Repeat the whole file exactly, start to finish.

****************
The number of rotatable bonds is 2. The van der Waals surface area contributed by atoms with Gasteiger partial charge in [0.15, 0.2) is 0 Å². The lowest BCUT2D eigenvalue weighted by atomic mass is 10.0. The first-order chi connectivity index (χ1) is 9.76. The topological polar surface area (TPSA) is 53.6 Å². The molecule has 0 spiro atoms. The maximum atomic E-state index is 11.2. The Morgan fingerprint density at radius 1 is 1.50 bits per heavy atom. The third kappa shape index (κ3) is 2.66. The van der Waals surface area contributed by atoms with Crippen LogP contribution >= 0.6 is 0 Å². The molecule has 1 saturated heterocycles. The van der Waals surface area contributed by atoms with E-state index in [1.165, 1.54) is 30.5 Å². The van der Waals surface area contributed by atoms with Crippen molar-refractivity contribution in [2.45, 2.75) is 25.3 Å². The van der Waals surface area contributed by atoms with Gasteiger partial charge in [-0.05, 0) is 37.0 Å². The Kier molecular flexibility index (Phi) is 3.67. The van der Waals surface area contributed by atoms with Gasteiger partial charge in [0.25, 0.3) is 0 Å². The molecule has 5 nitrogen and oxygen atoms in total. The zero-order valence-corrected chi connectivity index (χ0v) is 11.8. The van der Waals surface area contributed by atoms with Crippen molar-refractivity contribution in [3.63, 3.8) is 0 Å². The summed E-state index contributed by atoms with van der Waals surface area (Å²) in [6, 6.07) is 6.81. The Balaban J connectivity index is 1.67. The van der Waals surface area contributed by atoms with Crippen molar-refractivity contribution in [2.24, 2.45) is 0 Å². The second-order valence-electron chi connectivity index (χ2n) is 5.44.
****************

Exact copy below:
The number of rotatable bonds is 2. The van der Waals surface area contributed by atoms with Gasteiger partial charge in [0.15, 0.2) is 0 Å². The lowest BCUT2D eigenvalue weighted by atomic mass is 10.0. The first-order chi connectivity index (χ1) is 9.76. The topological polar surface area (TPSA) is 53.6 Å². The molecule has 0 spiro atoms. The maximum atomic E-state index is 11.2. The Morgan fingerprint density at radius 1 is 1.50 bits per heavy atom. The third kappa shape index (κ3) is 2.66. The van der Waals surface area contributed by atoms with Crippen LogP contribution >= 0.6 is 0 Å². The molecule has 1 saturated heterocycles. The van der Waals surface area contributed by atoms with E-state index in [1.165, 1.54) is 30.5 Å². The van der Waals surface area contributed by atoms with Crippen molar-refractivity contribution in [2.45, 2.75) is 25.3 Å². The van der Waals surface area contributed by atoms with Gasteiger partial charge in [-0.05, 0) is 37.0 Å². The Kier molecular flexibility index (Phi) is 3.67. The van der Waals surface area contributed by atoms with Gasteiger partial charge in [0.25, 0.3) is 0 Å². The molecule has 5 nitrogen and oxygen atoms in total. The zero-order valence-corrected chi connectivity index (χ0v) is 11.8. The van der Waals surface area contributed by atoms with Crippen molar-refractivity contribution in [3.63, 3.8) is 0 Å². The summed E-state index contributed by atoms with van der Waals surface area (Å²) in [6, 6.07) is 6.81. The Balaban J connectivity index is 1.67. The van der Waals surface area contributed by atoms with Crippen molar-refractivity contribution in [2.24, 2.45) is 0 Å². The second-order valence-electron chi connectivity index (χ2n) is 5.44.